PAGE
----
A bill introduced this week would enable providers to use telehealth to treat patients in any location up to 180 days after the emergency, bypassing site restriction and interstate licensing guidelines.
– A new bill before Congress aims to allow providers unfettered use of telehealth for six months after the end of the COVID-19 emergency.
Introduced this week by Senators Marsha Blackburn (R-TN) and Ted Cruz (R-TX), the Equal Access to Care Act would allow licensed providers to use telehealth in any state to treat patients in any location for up to 180 days after the end of the national emergency.
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“The location of the provision of such services shall be deemed to be the (state in which the provider is located) and any requirement that such physician, practitioner, or other provider obtain a comparable license or other comparable legal authorization from the (state in which the patient is located) with respect to the provision of such services (including requirements relating to the prescribing of drugs in such secondary State) shall not apply,” the bill states.
“Telehealth has proven to be an effective tool for providing patients access to health care, including during and prior to the COVID-19 pandemic,” Blackburn said in a press release. “Removing bureaucratic red (tape) will result in more services in more places by more providers so that Americans can get care without the risk of exposing themselves to COVID-19 in a doctor’s office or hospital.”
“Expanding healthcare access in the communities hit hardest by the coronavirus pandemic is crucial to our nation’s recovery,” added Cruz, who’d first announced plans to submit the bill in April. “This bill will remove bureaucratic barriers that for too long have stood in the way of effective telemedicine, and will help ensure the American people have their healthcare needs met – regardless of where they live or where their doctor is licensed – and equip our healthcare providers with the capacity they need to treat patients and ultimately defeat this virus.”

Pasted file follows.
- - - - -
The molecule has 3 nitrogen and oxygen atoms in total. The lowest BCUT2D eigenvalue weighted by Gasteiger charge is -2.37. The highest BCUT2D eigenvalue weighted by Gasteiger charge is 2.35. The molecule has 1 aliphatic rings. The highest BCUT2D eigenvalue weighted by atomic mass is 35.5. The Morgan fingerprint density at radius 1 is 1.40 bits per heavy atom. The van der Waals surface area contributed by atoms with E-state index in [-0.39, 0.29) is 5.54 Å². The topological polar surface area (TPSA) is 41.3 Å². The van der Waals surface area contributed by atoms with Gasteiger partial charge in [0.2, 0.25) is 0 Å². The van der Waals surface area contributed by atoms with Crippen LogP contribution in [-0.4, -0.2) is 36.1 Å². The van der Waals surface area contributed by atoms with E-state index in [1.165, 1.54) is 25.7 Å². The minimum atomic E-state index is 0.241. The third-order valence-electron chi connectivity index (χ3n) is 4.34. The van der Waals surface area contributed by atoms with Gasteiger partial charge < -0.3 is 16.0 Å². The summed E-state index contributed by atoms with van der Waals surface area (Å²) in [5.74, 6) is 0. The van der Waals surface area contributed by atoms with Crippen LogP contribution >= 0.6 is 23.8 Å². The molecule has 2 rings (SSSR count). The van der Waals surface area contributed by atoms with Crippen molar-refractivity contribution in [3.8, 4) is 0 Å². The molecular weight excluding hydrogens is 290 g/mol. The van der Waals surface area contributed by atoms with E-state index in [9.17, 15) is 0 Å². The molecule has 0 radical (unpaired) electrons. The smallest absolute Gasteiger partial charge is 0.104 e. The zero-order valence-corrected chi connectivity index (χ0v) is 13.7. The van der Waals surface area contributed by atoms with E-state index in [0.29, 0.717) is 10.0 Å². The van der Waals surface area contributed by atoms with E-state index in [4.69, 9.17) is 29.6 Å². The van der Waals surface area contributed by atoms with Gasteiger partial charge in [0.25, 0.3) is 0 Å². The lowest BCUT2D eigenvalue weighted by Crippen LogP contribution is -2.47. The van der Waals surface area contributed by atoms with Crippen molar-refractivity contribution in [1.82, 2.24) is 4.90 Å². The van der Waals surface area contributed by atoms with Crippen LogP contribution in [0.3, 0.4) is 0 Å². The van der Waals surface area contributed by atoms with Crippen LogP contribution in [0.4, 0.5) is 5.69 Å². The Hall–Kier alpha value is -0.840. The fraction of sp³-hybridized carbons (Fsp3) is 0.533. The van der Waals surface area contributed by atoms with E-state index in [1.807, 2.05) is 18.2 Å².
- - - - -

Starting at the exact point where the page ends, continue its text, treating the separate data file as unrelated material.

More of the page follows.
The bill would bypass two particular sticking points in telehealth adoption: site-based restrictions and licensing.
State and federal regulators – especially the Centers for Medicare & Medicaid Services – have long regulated where telehealth can be delivered, most often restricting those sites to healthcare facilities and rural areas. With the onset of the pandemic, many states and CMS have enacted emergency measures to expand access to new sites, such as the patient’s home, community health centers, clinics and skilled nursing facilities.
Some states are moving to make those rules permanent, and Congress is under increasing pressure to address that issue as well.
The licensure issue is trickier. Telehealth advocates have long argued that there should be an easier way for a provider to treat a patient in another state, either through an interstate licensure process or license portability – or even one national license. But interstate licensure compacts have been slow to gain broad acceptance, and critics say each state should have the authority to regulate who delivers healthcare in that state.
The one exception is the Department of Veterans Affairs, whose physicians were granted approval to treat veterans in any location via telehealth with passage of the Veterans E-Health & Telemedicine Support (VETS) Act in 2017.